PUBLISHED OCTOBER 2012
by Florrie Binford Kichler, Executive Director, Independent Book Publishers Association —
Shoe-repair workers have holes in their shoes.
Florrie Binford Kichler
CPAs don’t balance their checkbooks.
Publishers don’t read.
In other words, what we spend our professional lives doing doesn’t necessarily carry over to our personal lives. Now, I realize sweeping generalizations are dangerous. Certainly some people who repair shoes for a living have pristine footwear, and some accountants track personal expenditures to the penny. And of course publishers read—after all, isn’t that why we got into this business, for the love of books and reading?
I have a personal collection of more than 300 books on shelves and on e-readers, ranging from Little Women to The Elegance of the Hedgehog, and once upon a time it was a rare day that went by without me cracking open at least one of the three or four titles I was reading concurrently. A day without Baldacci or Grisham (I’m a thriller/mystery addict) was a dull day indeed.
Slowly, insidiously, the e-reader and the three or four titles I had started reading began gathering dust. Days turned into weeks, into months, and not a page was turned for pleasure. When anyone asked, “What are you reading now?” I would hem and haw and change the subject to the latest article in Publishers Weekly, that morning’s Shelf Awareness or Publishers Lunch. Or discuss one of the 57 blogs on my Google Reader feed with topics ranging from changing leadership to “Why writers need publishers (or do they?)”
As a publisher and a publishing trade association president, I read all day long (and sometimes into the night)—just like many of you. However, true to the myth cited in my opening lines, nearly 100 percent of that reading was, as Michael Corleone said in The Godfather, “not personal; it’s strictly business.”
Frankly, until a few months ago, after long hours each day perusing the 849 emails that arrive 24/7 as well as industry news in print and online, a rerun of Two and a Half Men usually trumped any sort of print-on-paper or pixels-on-e-reader when it came to spending my discretionary time.
But that was before I became a judge for a regional book awards program in my home state.
The 12.5-Books-a-Week Barrier
What if someone invited you to read 75 books in six weeks? And not just read, but judge them using criteria you hadn’t thought about since your English Lit days in college, and discuss them with other judges? Even worse, what if you agreed?
Well, someone made the request; I accepted. And so began one of the most satisfying and pleasurable experiences in recent memory.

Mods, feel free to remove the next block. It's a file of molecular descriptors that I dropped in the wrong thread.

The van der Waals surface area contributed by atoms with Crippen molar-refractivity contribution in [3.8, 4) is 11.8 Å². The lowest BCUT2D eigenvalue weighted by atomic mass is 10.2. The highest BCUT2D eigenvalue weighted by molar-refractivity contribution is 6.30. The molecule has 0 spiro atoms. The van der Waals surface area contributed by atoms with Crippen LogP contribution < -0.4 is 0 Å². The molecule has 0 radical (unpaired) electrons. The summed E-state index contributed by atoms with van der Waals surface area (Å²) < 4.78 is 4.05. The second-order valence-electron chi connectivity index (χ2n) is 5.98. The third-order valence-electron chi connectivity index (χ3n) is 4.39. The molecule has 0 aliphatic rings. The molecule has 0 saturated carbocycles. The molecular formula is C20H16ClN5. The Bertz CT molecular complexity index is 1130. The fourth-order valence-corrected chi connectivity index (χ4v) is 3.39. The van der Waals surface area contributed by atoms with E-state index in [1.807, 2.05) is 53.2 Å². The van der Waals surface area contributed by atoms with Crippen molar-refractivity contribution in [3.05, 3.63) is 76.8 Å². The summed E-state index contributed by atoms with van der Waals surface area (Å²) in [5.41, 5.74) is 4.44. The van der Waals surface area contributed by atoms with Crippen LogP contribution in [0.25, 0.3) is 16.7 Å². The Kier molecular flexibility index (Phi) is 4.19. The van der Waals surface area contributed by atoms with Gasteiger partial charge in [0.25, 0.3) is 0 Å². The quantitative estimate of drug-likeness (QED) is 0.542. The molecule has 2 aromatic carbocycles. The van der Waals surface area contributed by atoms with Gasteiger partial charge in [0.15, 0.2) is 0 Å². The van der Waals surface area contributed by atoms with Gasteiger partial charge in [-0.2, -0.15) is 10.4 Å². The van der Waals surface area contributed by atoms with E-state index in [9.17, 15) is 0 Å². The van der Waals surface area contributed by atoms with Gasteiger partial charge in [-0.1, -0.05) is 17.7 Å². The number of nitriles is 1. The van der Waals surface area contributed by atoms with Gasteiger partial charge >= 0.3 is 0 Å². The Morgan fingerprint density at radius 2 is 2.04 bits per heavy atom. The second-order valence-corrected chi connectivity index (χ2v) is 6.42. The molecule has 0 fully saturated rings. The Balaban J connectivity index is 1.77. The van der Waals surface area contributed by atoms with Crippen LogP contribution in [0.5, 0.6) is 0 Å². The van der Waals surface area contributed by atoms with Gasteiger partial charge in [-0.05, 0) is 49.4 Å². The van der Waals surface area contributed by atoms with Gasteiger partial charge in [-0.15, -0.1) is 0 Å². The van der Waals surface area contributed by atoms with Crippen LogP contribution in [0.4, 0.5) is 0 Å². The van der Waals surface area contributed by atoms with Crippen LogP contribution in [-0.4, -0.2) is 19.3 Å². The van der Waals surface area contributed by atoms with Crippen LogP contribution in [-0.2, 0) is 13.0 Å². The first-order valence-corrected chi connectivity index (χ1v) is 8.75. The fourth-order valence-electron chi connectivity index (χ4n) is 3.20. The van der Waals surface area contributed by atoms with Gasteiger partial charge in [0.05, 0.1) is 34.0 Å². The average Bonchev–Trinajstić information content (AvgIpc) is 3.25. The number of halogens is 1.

But it didn’t start out that way.
Once the excitement of being asked to serve as a judge subsided, panic promptly ensued. Seventy-five books in six weeks works out to 12.5 books a week, and for someone who hadn’t completed an entire book in the last six months, that wasn’t just a hurdle, it was a barrier of monumental proportions.
Even more distressing, I had to read and intelligently critique genres I hadn’t even thought about since college—poetry, short stories, and young adult. What possessed me to think for an instant that I could contribute to a discussion about writing skill and style, authenticity, and originality for a book of modern verse when the last poem I had read all the way through was Robert Frost’s “The Road Not Taken,” circa 1916?
But a funny thing happened to me on the way to the book award judging panel—I fell back in love with reading.
I began looking forward to the boxes of books that arrived daily on my doorstep and the e-books that appeared in my inbox the way a BlackBerry addict awaits the next email. The poetry and short stories I approached with such trepidation were the most fun—and challenging—of all, and the more I read, the more I appreciated and—dare I say it, enjoyed—the differences between genres and the skill displayed by the various writers.
No More No-Read Zone
I quickly became a hermit, spending weekends and evenings obsessively devouring words on the page and screen (neglecting friends and family). What began as a daunting chore gradually morphed into delight as I left my no-read zone behind, discovered gifted local and regional writers, and, best of all, had the opportunity to discuss their work with my talented and insightful co-judges.
In a perfect world, I would conclude by saying that serving as a book award judge caused an epiphany that changed my reading life into one of perfect balance between professional and personal and inspired me to read all the Pulitzer and Benjamin Franklin award-winning titles.
Alas, the world we live in is far from perfect. What I can tell you is that my judging experience served as a personal affirmation and reminder of my love of books (no matter what the format). Of those three or four books on my reading table, one is now a novel, and none is dust-covered. More important, I vowed never again to be a publisher who doesn’t read.
What about you? Read any good books lately?
Follow Florrie and IBPA on Twitter at twitter.com/ibpa, and on IBPA’s blog at ibpablog.wordpress.com. Join Independent Book Publishers Association–IBPA group on LinkedIn (linkedin.com).